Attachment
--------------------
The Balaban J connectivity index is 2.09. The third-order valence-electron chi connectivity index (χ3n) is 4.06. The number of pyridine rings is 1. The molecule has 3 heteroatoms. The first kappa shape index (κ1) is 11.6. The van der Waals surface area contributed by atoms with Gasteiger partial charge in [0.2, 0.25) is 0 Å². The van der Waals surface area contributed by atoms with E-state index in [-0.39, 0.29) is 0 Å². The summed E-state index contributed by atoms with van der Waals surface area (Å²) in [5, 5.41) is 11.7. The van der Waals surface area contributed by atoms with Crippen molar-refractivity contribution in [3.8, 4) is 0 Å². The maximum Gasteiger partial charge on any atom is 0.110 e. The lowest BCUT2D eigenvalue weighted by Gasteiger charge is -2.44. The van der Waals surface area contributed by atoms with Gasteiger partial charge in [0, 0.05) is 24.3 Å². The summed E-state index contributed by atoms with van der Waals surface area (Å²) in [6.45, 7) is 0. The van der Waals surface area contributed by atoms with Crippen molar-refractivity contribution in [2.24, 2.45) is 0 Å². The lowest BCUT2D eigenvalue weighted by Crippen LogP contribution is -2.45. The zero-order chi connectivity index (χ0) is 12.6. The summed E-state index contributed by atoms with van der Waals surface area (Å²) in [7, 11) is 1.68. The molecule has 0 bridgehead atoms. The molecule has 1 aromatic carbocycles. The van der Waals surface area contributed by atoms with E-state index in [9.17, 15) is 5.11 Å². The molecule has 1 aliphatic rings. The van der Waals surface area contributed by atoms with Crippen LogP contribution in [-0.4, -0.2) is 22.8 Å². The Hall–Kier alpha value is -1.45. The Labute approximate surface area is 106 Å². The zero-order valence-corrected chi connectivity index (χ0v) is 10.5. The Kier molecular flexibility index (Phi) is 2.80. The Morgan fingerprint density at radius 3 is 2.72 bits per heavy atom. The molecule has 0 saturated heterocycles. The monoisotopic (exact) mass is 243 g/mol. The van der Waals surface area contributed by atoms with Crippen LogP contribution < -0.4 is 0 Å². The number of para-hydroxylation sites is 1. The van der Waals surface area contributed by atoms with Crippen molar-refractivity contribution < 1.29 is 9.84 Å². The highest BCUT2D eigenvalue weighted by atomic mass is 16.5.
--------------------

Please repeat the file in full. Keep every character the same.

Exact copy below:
The Balaban J connectivity index is 2.09. The third-order valence-electron chi connectivity index (χ3n) is 4.06. The number of pyridine rings is 1. The molecule has 3 heteroatoms. The first kappa shape index (κ1) is 11.6. The van der Waals surface area contributed by atoms with Gasteiger partial charge in [0.2, 0.25) is 0 Å². The van der Waals surface area contributed by atoms with E-state index in [-0.39, 0.29) is 0 Å². The summed E-state index contributed by atoms with van der Waals surface area (Å²) in [5, 5.41) is 11.7. The van der Waals surface area contributed by atoms with Crippen molar-refractivity contribution in [3.8, 4) is 0 Å². The maximum Gasteiger partial charge on any atom is 0.110 e. The lowest BCUT2D eigenvalue weighted by Gasteiger charge is -2.44. The van der Waals surface area contributed by atoms with Gasteiger partial charge in [0, 0.05) is 24.3 Å². The summed E-state index contributed by atoms with van der Waals surface area (Å²) in [6.45, 7) is 0. The van der Waals surface area contributed by atoms with Crippen molar-refractivity contribution in [2.24, 2.45) is 0 Å². The lowest BCUT2D eigenvalue weighted by Crippen LogP contribution is -2.45. The zero-order chi connectivity index (χ0) is 12.6. The summed E-state index contributed by atoms with van der Waals surface area (Å²) in [7, 11) is 1.68. The molecule has 0 bridgehead atoms. The molecule has 1 aromatic carbocycles. The van der Waals surface area contributed by atoms with E-state index in [9.17, 15) is 5.11 Å². The molecule has 1 aliphatic rings. The van der Waals surface area contributed by atoms with Crippen LogP contribution in [-0.4, -0.2) is 22.8 Å². The Hall–Kier alpha value is -1.45. The Labute approximate surface area is 106 Å². The zero-order valence-corrected chi connectivity index (χ0v) is 10.5. The Kier molecular flexibility index (Phi) is 2.80. The Morgan fingerprint density at radius 3 is 2.72 bits per heavy atom. The molecule has 0 saturated heterocycles. The monoisotopic (exact) mass is 243 g/mol. The van der Waals surface area contributed by atoms with Crippen LogP contribution < -0.4 is 0 Å². The number of para-hydroxylation sites is 1. The van der Waals surface area contributed by atoms with Crippen molar-refractivity contribution < 1.29 is 9.84 Å². The highest BCUT2D eigenvalue weighted by atomic mass is 16.5.